Saint François d’Assise

Saint François d’Assise

After the success of Des canyons aux étoiles, which was a large twelve-movement work written by Olivier Messiaen, the composer believed his next project was to write an opera. Messiaen met with Georges Pompidou, the President of France, in 1971, who persuaded the composer to write an opera for Opera de Paris, Messiaen succumbed to the request and decided to base his opera on the subject of St. Francis, who portrayed a Christ-like embodiment of all humans in humility, suffering, and poverty. The composer doubled as the librettist for the work, which was premiered in Paris in 1983 but was poorly received. The metaphorical approach through abstraction, theatrical intersection, and fragmentation by a theatre director made the Salzburg and subsequent production of the opera a huge success.

The general components of 20th century opera or composition are based on series of tendency or style in technique such as serialism, minimalism, and spectralism. Each component is guided by rules ranging from intensity of simplicity and repetition, structure, to use of computer electronics. Olivier Messiaen established a system called “modes of limited transposition”, which is based on relating symmetry repetitive mode to their interval group. Messiaen combined this system together with other compositional processes that involve color and nature to compose his famous opera, Saint François d’Assise. The opera, which is in three acts and eight scenes has seven characters: Saint Francis, the Leper, the Angel, Brother Elias, and three Brothers — Leo, Masseo, and Bernard. The work requires a large orchestra and a ten-part chorus. The structure of the composition was based on dialogue between characters in a recitative approach. The free rhythm song was countered by orchestra response creating a juxtaposition effect. Messiaen structured the sound and its dynamics around the text. This approach recreates a sense of color decoration and the use of harmonic series to increase tensions and resolution within the music. As an ornithologist, Messiaen used humming effect within the chorus and orchestra to recreate the aesthetic appeal of birdsong. The conjunct and disjunct contour in the vocal line of the Angel’s character can also be said to having a bird-like effect.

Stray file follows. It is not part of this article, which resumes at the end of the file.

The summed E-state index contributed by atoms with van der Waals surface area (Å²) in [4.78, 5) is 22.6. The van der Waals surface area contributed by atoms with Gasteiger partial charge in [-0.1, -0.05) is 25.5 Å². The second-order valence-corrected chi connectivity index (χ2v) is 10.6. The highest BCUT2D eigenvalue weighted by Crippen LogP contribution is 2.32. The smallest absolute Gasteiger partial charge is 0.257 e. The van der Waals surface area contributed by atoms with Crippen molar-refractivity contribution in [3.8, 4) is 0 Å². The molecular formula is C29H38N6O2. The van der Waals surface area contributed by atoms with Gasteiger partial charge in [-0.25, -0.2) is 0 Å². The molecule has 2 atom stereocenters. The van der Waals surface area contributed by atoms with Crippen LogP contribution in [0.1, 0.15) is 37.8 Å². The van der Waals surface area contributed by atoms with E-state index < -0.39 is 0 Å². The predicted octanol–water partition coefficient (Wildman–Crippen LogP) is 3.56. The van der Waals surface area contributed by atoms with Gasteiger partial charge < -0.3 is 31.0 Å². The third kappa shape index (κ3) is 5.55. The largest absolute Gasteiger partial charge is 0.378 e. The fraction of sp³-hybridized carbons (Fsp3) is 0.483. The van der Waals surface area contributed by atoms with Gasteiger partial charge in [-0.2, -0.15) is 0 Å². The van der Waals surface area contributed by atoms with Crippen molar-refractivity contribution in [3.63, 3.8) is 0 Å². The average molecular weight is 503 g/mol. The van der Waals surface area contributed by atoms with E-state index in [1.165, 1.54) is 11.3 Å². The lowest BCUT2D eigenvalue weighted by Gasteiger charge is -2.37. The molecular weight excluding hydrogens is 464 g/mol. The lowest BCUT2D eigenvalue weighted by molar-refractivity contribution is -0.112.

In comparison to other 21th century opera, L’amour de loin, Saariaho was inspired to write her own opera L’amour de loin after she had watched Salzburg production of Messiaen’s Saint-François d’Assise, which was directed by Peter Sellars. The two operas were based on two different tales, one recounts the humility of an individual, while the other narrates the affection of two lovers. Saariaho opera incorporates spectralism, which involves the use of computer electronics with live music while Messiaen maintains the serialism system of mode of transposition in his opera. The “gamelan” effect was present in the two opera, which suggest the composer’s love for percussive instruments. This instrument also propels the rhythmic pattern in both operas. Saariaho’s opera tends to drown in its drone effect, which stresses throughout the music while the bird-like sound afloat Messiaen’s opera. With the series of compositional techniques emerging in the 20th and 21st centuries, staging an operatic work in appealing manner that complements the compositional techniques is vital to having a successful acceptance by the audience.

 

 

 

 

Bibliography

Bruhn Sigling. Messiaen’s Interpretations of Holiness and Trinity: Echoes of Medieval Theology in           the Oratorio, Organ Meditations, and Opera. Hillsdale: Pendragon Press, 2008.

Dingle Christopher.  The Life of Messiaen: Cambridge: Cambridge University Press, 2007.

Korhonen, Kimmo, and Risto Nieminen. “Saariaho, Kaija.” Grove Music Online. 2 May. 2018.

 

 

p29317606

Leave a Reply

Fill in your details below or click an icon to log in:

WordPress.com Logo

You are commenting using your WordPress.com account. Log Out /  Change )

Google photo

You are commenting using your Google account. Log Out /  Change )

Twitter picture

You are commenting using your Twitter account. Log Out /  Change )

Facebook photo

You are commenting using your Facebook account. Log Out /  Change )

Connecting to %s